Ilsa, She Wolf of the SS  

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""The film you are about to see is based upon documented fact. The atrocities shown were conducted as 'medical experiments' in special concentration camps throughout Hitler's Third Reich. Although these crimes against humanity are historically accurate, the characters depicted are composites of notorious Nazi personalities; and the events portrayed, have been condensed into one localty for dramatic purposes. Because of its shocking subject matter, this film is restricted to adult audiences only. We dedicate this film with the hope that these heinous crimes will never occur again". --Herman Traeger [David Friedman], producer via the opening message of the film.

Compare the previous opening message to the one of the 1962 film Mondo Cane, they both lay claim to a certain 'reality' that needs to be told and shown. While Ilsa admits fictionalization, Mondo Cane purports to be actual footage." --Sholem Stein

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Ilsa, She Wolf of the SS is a 1974 motion picture produced in the USA. The film was directed by Don Edmonds, produced by David F. Friedman and written by Jonah Royston. It plays with the tropes of male anxiety of sexual inadequacy and the fear of castration.

It starred Dyanne Thorne as "Ilsa," commandante of a Nazi concentration camp; her character was very loosely based on that of Ilse Koch. Ilsa conducts sadistic scientific experiments designed to demonstrate that women are more capable of enduring pain than men are, and therefore should be allowed to fight in the army. Ilsa is also portrayed as having a voracious sexual appetite for men, whom she then castrates and kills.

The film spawned several sequels:

  • Ilsa, Harem Keeper of the Oil Sheiks (1976)
  • Ilsa, the Tigress of Siberia (1977)
  • Ilsa, the Wicked Warden (1977) (this title is actually not an adventure of the Ilsa character. Thorne plays the female lead who is much like Ilsa but is called Greta, but renovations changed parts of the movie to make it look like another Ilsa movie. Original Title: Greta - Haus ohne Männer[Greta-House Without Men]. AKA: Wanda the Wicked Warden; Greta the Mad Butcher)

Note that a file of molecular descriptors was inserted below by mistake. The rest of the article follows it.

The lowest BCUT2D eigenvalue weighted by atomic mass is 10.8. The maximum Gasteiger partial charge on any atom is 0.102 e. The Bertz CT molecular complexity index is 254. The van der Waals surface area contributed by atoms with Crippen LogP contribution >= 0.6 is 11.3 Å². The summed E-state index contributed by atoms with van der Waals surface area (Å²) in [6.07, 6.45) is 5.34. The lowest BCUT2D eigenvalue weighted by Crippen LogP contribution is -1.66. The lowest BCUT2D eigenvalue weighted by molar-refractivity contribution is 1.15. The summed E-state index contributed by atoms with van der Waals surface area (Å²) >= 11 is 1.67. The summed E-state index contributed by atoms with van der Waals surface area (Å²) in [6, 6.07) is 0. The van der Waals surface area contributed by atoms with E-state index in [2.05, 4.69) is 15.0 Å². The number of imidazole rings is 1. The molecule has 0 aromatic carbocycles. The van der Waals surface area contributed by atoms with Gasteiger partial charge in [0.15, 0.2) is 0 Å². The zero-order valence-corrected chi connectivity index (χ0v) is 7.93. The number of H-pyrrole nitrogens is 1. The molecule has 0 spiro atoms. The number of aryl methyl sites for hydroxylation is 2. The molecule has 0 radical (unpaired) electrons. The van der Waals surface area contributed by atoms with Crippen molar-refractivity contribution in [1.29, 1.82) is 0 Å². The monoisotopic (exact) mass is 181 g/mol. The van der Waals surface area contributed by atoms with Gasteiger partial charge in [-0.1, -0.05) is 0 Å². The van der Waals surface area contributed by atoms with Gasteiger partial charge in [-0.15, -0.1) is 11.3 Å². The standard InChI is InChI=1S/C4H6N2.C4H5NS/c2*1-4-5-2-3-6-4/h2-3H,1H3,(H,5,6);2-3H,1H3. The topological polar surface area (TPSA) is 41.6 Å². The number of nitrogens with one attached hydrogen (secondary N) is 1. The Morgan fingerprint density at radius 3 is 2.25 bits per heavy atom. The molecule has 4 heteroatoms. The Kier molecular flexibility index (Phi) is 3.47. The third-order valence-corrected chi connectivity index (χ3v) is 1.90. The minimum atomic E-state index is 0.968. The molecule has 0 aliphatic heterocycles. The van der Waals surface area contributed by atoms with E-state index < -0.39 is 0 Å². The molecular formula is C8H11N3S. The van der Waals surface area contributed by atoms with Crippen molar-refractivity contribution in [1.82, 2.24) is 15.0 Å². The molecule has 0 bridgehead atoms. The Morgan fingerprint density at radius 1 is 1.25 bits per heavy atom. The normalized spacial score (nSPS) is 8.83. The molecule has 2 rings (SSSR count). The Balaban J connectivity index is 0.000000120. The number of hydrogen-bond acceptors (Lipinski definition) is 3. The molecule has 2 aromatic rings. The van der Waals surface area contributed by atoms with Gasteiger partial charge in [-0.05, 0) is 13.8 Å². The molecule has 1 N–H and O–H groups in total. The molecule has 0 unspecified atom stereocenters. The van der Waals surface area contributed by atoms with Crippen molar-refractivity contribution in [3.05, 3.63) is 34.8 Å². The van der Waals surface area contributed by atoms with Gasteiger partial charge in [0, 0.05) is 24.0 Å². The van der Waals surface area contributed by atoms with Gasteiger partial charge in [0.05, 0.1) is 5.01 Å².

These latter films are standard women in prison films which use exotic settings to render the exaggerated sadism of the plots more plausible. She Wolf of the SS is dedicated to the memory of the victims of the Holocaust. Despite this stated attempt at cultural sensitivity, the film is banned in Germany.

Its over-the-top subject matter has turned the film into a cult movie. Perhaps the best explanation for its notoriety is that it is a cinematic version of the "men's adventure" subgenre of pulp magazine. Nazis tormenting damsels in distress were perennial favourite subjects for the lurid, sub-pornographic covers of sensationalistic "true adventure" magazines such as Argosy in the 1950s and 1960s; the film seeks to be a more explicit reversal of the same sort of sexual fantasy.

Recently, in the 2007 motion picture Grindhouse, a faux trailer for a film called Werewolf Women of the S.S. by Rob Zombie was shown, who was inspired by Ilsa. The lead female officer, Eva Krupp (played by Zombie's wife, Sheri Moon), can also be seen as an Ilsa-like character.

Unless indicated otherwise, the text in this article is either based on Wikipedia article "Ilsa, She Wolf of the SS" or another language Wikipedia page thereof used under the terms of the GNU Free Documentation License; or on research by Jahsonic and friends. See Art and Popular Culture's copyright notice.

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